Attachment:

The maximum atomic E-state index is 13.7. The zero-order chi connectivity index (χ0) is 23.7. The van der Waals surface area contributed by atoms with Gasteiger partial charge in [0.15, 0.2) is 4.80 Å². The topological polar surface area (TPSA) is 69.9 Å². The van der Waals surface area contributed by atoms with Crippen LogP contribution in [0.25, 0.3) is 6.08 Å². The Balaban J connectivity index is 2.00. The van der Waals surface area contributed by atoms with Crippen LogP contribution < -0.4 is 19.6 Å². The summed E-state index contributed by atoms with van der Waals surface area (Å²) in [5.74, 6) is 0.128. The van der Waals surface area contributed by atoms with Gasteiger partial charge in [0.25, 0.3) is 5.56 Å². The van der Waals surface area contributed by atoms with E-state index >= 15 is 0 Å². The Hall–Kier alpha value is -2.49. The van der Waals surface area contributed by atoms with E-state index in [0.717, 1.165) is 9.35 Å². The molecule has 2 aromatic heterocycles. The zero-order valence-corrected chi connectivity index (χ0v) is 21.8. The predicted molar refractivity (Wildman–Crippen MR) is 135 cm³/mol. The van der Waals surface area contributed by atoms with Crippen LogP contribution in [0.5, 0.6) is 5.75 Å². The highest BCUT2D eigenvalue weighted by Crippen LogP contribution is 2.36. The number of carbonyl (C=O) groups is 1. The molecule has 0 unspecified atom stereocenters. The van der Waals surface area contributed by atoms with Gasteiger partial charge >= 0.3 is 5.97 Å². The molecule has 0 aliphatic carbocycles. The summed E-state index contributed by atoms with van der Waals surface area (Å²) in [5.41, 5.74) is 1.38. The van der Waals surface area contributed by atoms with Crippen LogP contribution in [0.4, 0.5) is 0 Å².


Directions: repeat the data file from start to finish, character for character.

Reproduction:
The maximum atomic E-state index is 13.7. The zero-order chi connectivity index (χ0) is 23.7. The van der Waals surface area contributed by atoms with Gasteiger partial charge in [0.15, 0.2) is 4.80 Å². The topological polar surface area (TPSA) is 69.9 Å². The van der Waals surface area contributed by atoms with Crippen LogP contribution in [0.25, 0.3) is 6.08 Å². The Balaban J connectivity index is 2.00. The van der Waals surface area contributed by atoms with Crippen LogP contribution < -0.4 is 19.6 Å². The summed E-state index contributed by atoms with van der Waals surface area (Å²) in [5.74, 6) is 0.128. The van der Waals surface area contributed by atoms with Gasteiger partial charge in [0.25, 0.3) is 5.56 Å². The van der Waals surface area contributed by atoms with E-state index >= 15 is 0 Å². The Hall–Kier alpha value is -2.49. The van der Waals surface area contributed by atoms with E-state index in [0.717, 1.165) is 9.35 Å². The molecule has 2 aromatic heterocycles. The zero-order valence-corrected chi connectivity index (χ0v) is 21.8. The predicted molar refractivity (Wildman–Crippen MR) is 135 cm³/mol. The van der Waals surface area contributed by atoms with Crippen LogP contribution in [0.5, 0.6) is 5.75 Å². The highest BCUT2D eigenvalue weighted by Crippen LogP contribution is 2.36. The number of carbonyl (C=O) groups is 1. The molecule has 0 unspecified atom stereocenters. The van der Waals surface area contributed by atoms with Gasteiger partial charge >= 0.3 is 5.97 Å². The molecule has 0 aliphatic carbocycles. The summed E-state index contributed by atoms with van der Waals surface area (Å²) in [5.41, 5.74) is 1.38. The van der Waals surface area contributed by atoms with Crippen LogP contribution in [0.4, 0.5) is 0 Å².